Ms. Kinue Tomoyasu was 44 years old at the time of the A-bomb attack. She was at home, 5 kilometers from the hypocenter. She then entered Hiroshima City to search for her daughter. Previously her husband had died of illness and her only son was sent to a battle field. She was living with her only daughter. Ms. Tomoyasu was admitted to the Hiroshima Atomic Bomb Victims Nursing Home thirteen years ago.
TOMOYASU: That morning I left home with my daughter. She was working at the industrial Research Institute. Then an air-raid warning was issued. I went back home, but my daughter insisted, ``I'm going to the office.'' even though the air-raid warning had been issued. She reached the train station. The trains were always late in the morning, but they were on time that day. She took the train and when she got off at the station, she was hit by the A-bomb. I went inside my home since the warning was still on. I tucked myself in bed and waited for the warning to be lifted.
After the warning was lifted, I got up and folded the bedding, put it back into the closet, and opened the window. As I opened the window, there came the flash. it was so bright, a ten or hundred or thousand times brighter than a camera flash bulb. The flash was piercing my eyes and my mind went blank. The glass from the windows was shattered all over the floor. I was lying on the floor, too. When I came to, I was anxious to know what happened to my daughter, Yatchan. I looked outside the window and saw one of my neighbors. He was standing out there. I called, ``Mr. Okamoto, what was that flash?'' He said, ``That was a killer beam.'' I became more anxious. I thought, ``I must go, I must go and find her.'' I swept up the pieces of glass, put my shoes on, and took my air-raid hood with me. I made my way to a train station near Hiroshima. I saw a young girl coming my way. Her skin was dangling all ever and she was naked. She was muttering, ``Mother, water,mother,water.'' I took a look at her. I thought she might be my daughter, but she wasn't. I didn't give her any water. I am sorry that I didn't. But my mind was full, worrying about my daughter. I ran all the way to Hiroshima Station. Hiroshima Station was full of people. Some of them were dead, and many of them were lying on the ground, calling for their mothers and asking for water. I went to Tokiwa Bridge. I had to cross the bridge to get to my daughter's office. But there was a rope for tote across the bridge. And the people there told me, ``You can't go beyond here today.'' I protested, ``My daughter's office is over there. Please let me go through.'' They told me, ``No.'' Some men were daring to make the way through, but I couldn't go beyond it. I thought she might be on a way back home. I returned home, but my daughter was not back yet.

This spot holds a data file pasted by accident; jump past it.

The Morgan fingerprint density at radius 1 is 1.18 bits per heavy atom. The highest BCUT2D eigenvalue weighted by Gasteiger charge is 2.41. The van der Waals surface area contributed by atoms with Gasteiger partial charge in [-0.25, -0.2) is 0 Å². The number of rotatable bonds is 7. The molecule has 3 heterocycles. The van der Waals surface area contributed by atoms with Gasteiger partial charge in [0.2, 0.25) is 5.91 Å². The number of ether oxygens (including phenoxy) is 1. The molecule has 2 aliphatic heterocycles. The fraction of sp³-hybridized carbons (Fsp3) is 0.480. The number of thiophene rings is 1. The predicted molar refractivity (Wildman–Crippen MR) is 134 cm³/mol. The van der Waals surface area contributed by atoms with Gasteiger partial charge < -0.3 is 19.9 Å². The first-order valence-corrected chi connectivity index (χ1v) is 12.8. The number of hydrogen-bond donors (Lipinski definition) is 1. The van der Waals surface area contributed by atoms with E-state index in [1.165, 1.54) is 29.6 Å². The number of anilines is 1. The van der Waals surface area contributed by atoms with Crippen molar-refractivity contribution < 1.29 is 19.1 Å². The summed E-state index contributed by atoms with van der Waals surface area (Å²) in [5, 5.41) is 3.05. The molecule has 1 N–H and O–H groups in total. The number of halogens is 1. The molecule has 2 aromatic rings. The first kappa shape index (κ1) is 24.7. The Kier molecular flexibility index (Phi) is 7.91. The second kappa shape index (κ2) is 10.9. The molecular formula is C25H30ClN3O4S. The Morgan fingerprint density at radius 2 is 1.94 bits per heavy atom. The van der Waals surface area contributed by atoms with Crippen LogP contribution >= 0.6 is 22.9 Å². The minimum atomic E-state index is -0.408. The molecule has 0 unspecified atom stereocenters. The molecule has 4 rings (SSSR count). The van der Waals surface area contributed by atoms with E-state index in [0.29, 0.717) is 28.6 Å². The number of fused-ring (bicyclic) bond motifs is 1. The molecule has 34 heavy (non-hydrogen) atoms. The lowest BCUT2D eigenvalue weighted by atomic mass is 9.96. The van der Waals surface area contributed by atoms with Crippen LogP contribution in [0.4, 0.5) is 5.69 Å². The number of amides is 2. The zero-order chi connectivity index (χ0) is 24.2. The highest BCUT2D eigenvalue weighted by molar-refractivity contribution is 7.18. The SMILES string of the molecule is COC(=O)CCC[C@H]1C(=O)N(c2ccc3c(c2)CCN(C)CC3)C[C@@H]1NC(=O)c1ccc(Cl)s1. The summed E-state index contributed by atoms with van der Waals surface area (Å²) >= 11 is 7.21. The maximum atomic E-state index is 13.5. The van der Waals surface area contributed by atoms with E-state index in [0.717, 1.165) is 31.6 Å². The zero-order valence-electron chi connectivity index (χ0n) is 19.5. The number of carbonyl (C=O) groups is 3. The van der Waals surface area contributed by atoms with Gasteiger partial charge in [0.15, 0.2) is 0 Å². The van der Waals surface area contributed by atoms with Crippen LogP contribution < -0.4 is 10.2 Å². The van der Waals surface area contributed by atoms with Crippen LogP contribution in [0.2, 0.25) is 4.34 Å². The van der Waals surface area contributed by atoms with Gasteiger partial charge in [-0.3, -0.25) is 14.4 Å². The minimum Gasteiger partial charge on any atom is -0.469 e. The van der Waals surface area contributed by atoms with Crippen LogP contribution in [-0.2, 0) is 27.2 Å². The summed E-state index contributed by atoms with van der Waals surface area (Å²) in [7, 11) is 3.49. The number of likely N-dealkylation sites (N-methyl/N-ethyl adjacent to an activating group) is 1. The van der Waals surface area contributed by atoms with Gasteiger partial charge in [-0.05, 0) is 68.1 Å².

INTERVIEWER: Did you see the large cloud?
TOMOYASU: No, I didn't see the cloud.
INTERVIEWER: You didn't see the mushroom cloud?
TOMOYASU: I didn't see the Mushroom cloud. I was trying to find my daughter. They told me I couldn't go beyond the bridge. I thought she might be back home, so I went back as far as Nikitsu Shrine. Then, the black rain started falling from the sky. And I wondered what it was. And it was what's called the black rain.
INTERVIEWER: Can you tell us what was the black rain like?